Facing divided US and world, Biden's chance to outdo Trump is slimmer
Published: Feb 12, 2023 08:47 PM
Illustration: Chen Xia/Global Times

Illustration: Chen Xia/Global Times

US President Joe Biden delivered his second State of the Union address to a joint session of the US Congress last week, during which he was booed and jeered by the opposition Republican Party lawmakers. The yelling of "liar" and other vulgar terms at the 80-year-old president and the heavy security presence around the Capitol Hill are clear reminders that partisan extremism and political confrontation are becoming deeply rooted in US politics and society, even though two years have passed since Donald Trump supporters' raucous rampage on the Hill.

Despite Biden's narrative that the politicians in Washington and the broader American public should seek "unity" and "healing" in his 73-minute speech, the divide and gap are glaringly there for everyone to see - on nearly all issues, including taxation on billionaires and rich Americans, homelessness on the streets, income inequality, medical care and social welfare for the poor, immigration, abortion and same-sex marriage, racial hatred, gun control and police brutality.

Biden took the annual "grand speaking opportunity" at the US Congress to tout his self-righteousness and personal achievements, emphasizing his administration's deeds in creating jobs and curbing runaway inflation, revitalizing US manufacturing sector, and his government's efforts to repair rundown infrastructure scattered across the country. Although Biden attempted to paint a rosy picture to the American people, many of his ambitious plans, such as bringing back manufacturing and staving off a sharp economic slowdown, are facing enormous difficulties.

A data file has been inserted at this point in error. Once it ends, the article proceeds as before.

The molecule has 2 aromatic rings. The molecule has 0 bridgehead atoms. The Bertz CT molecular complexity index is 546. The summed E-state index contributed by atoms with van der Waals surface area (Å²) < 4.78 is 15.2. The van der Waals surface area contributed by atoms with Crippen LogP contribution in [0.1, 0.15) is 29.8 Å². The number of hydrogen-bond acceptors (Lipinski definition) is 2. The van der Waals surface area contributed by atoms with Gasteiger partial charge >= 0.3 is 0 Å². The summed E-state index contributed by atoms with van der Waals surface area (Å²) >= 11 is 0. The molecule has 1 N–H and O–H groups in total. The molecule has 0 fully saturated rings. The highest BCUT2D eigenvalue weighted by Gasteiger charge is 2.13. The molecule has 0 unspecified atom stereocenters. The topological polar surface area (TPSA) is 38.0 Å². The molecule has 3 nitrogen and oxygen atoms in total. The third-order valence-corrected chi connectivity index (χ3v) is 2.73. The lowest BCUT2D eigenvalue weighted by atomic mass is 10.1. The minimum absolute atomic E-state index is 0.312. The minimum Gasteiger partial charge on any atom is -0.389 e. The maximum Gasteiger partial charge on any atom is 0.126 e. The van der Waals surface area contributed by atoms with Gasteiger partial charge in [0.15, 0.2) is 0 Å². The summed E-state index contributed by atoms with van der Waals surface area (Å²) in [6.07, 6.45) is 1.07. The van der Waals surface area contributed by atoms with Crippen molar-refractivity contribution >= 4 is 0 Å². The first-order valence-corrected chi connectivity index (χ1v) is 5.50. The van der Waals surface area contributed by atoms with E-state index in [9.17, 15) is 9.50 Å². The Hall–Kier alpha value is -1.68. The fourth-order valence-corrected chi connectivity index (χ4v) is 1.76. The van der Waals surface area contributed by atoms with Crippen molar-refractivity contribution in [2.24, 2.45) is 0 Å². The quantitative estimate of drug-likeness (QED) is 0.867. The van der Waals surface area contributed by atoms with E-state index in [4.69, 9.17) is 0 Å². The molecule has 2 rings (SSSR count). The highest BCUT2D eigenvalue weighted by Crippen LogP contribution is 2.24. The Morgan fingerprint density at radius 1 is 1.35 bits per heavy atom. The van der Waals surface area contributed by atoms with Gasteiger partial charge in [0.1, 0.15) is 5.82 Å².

Wasn't his inconsiderate, blind fiscal splurge of more than $4.7 trillion in 2021 and 2022, coupled with the Federal Reserve's quantitative easing policy of many years, the main cause of a cascade of consumer prices spiral-up and high levels of inflation unseen since 1981? At the same time, America's national debt has now snowballed to a whopping $31.4 trillion, a new record that Biden has to persuade the Republicans-controlled Congress to add more in 2023 by revising the debt limit. If not, the US will face a federal debt defaulting, which will immediately lead to another financial tsunami even more ferocious than the one in 2008.

Facing this grave challenge, a possible economic recession, stubborn inflation and depleted savings, the American people have given Biden low marks. According to a latest Reuters/Ipsos opinion poll, his public approval rating stands at 41 percent, just better than his predecessor Trump among past US presidents. As many as 62 percent of Americans think Biden has accomplished "little or nothing" during his presidency in the last two years. The number is very ominous for Biden's political prospects as the 2024 election cycle draws near and he contemplates a run at re-election. 

And there will be more challenges for the Biden administration in 2023, as the US under his steering has jettisoned, jolted and fragmented the world, by trampling rough shod over the rules-based international order, erecting barriers of high tariffs and imposing economic and technology sanctions to contain other economies, building divisive political and military cliques, and even waging a proxy war in Europe.